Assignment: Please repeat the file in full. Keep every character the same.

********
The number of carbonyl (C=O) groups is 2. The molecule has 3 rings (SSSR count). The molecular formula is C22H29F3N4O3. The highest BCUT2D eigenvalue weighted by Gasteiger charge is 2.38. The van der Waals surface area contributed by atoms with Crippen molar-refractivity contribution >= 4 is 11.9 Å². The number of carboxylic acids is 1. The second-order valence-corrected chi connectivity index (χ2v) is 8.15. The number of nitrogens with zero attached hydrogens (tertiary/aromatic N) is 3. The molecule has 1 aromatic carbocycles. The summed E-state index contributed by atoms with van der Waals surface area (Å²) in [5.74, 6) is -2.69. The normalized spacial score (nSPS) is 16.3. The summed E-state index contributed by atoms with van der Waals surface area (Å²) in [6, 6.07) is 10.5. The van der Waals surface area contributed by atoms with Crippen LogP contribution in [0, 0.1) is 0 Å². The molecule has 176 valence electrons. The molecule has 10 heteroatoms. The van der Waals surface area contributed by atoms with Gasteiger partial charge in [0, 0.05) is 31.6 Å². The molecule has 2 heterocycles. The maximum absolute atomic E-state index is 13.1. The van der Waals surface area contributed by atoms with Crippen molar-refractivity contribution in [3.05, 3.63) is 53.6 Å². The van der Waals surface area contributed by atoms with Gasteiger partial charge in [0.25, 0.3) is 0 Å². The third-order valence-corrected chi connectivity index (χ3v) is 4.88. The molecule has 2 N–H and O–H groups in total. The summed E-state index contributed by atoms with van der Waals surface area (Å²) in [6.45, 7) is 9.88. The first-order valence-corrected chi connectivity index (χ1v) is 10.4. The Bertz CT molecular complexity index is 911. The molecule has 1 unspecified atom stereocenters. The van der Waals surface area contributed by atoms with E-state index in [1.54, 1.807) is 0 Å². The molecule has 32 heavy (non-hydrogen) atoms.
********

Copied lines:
The number of carbonyl (C=O) groups is 2. The molecule has 3 rings (SSSR count). The molecular formula is C22H29F3N4O3. The highest BCUT2D eigenvalue weighted by Gasteiger charge is 2.38. The van der Waals surface area contributed by atoms with Crippen molar-refractivity contribution >= 4 is 11.9 Å². The number of carboxylic acids is 1. The second-order valence-corrected chi connectivity index (χ2v) is 8.15. The number of nitrogens with zero attached hydrogens (tertiary/aromatic N) is 3. The molecule has 1 aromatic carbocycles. The summed E-state index contributed by atoms with van der Waals surface area (Å²) in [5.74, 6) is -2.69. The normalized spacial score (nSPS) is 16.3. The summed E-state index contributed by atoms with van der Waals surface area (Å²) in [6, 6.07) is 10.5. The van der Waals surface area contributed by atoms with Crippen LogP contribution in [0, 0.1) is 0 Å². The molecule has 176 valence electrons. The molecule has 10 heteroatoms. The van der Waals surface area contributed by atoms with Gasteiger partial charge in [0, 0.05) is 31.6 Å². The molecule has 2 heterocycles. The maximum absolute atomic E-state index is 13.1. The van der Waals surface area contributed by atoms with Crippen molar-refractivity contribution in [3.05, 3.63) is 53.6 Å². The van der Waals surface area contributed by atoms with Gasteiger partial charge in [0.25, 0.3) is 0 Å². The third-order valence-corrected chi connectivity index (χ3v) is 4.88. The molecule has 2 N–H and O–H groups in total. The summed E-state index contributed by atoms with van der Waals surface area (Å²) in [6.45, 7) is 9.88. The first-order valence-corrected chi connectivity index (χ1v) is 10.4. The Bertz CT molecular complexity index is 911. The molecule has 1 unspecified atom stereocenters. The van der Waals surface area contributed by atoms with E-state index in [1.54, 1.807) is 0 Å². The molecule has 32 heavy (non-hydrogen) atoms.